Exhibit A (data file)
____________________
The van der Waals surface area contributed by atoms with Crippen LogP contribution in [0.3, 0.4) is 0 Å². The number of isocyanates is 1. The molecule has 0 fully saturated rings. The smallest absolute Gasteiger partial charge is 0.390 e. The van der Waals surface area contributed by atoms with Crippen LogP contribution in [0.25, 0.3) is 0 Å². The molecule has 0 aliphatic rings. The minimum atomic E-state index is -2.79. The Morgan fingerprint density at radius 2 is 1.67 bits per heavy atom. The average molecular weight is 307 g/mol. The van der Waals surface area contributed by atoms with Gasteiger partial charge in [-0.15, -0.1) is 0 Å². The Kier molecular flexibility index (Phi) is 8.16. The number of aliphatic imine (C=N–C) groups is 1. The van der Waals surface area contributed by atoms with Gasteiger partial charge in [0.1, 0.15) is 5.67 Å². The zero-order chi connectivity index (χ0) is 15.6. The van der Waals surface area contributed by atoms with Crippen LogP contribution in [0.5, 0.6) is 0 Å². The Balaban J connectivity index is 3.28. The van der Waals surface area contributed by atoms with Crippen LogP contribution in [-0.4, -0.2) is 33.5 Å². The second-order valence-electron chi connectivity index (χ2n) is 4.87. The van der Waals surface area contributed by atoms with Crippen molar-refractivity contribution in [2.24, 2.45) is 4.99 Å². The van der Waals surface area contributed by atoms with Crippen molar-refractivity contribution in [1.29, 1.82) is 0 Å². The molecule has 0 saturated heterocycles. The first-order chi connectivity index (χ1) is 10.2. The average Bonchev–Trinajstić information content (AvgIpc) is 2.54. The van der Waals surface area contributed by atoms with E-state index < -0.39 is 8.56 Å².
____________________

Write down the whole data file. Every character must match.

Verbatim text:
The van der Waals surface area contributed by atoms with Crippen LogP contribution in [0.3, 0.4) is 0 Å². The number of isocyanates is 1. The molecule has 0 fully saturated rings. The smallest absolute Gasteiger partial charge is 0.390 e. The van der Waals surface area contributed by atoms with Crippen LogP contribution in [0.25, 0.3) is 0 Å². The molecule has 0 aliphatic rings. The minimum atomic E-state index is -2.79. The Morgan fingerprint density at radius 2 is 1.67 bits per heavy atom. The average molecular weight is 307 g/mol. The van der Waals surface area contributed by atoms with Gasteiger partial charge in [-0.15, -0.1) is 0 Å². The Kier molecular flexibility index (Phi) is 8.16. The number of aliphatic imine (C=N–C) groups is 1. The van der Waals surface area contributed by atoms with Gasteiger partial charge in [0.1, 0.15) is 5.67 Å². The zero-order chi connectivity index (χ0) is 15.6. The van der Waals surface area contributed by atoms with Crippen LogP contribution in [0.5, 0.6) is 0 Å². The Balaban J connectivity index is 3.28. The van der Waals surface area contributed by atoms with Crippen LogP contribution in [-0.4, -0.2) is 33.5 Å². The second-order valence-electron chi connectivity index (χ2n) is 4.87. The van der Waals surface area contributed by atoms with Crippen molar-refractivity contribution in [2.24, 2.45) is 4.99 Å². The van der Waals surface area contributed by atoms with Crippen molar-refractivity contribution in [1.29, 1.82) is 0 Å². The molecule has 0 saturated heterocycles. The first-order chi connectivity index (χ1) is 10.2. The average Bonchev–Trinajstić information content (AvgIpc) is 2.54. The van der Waals surface area contributed by atoms with E-state index < -0.39 is 8.56 Å².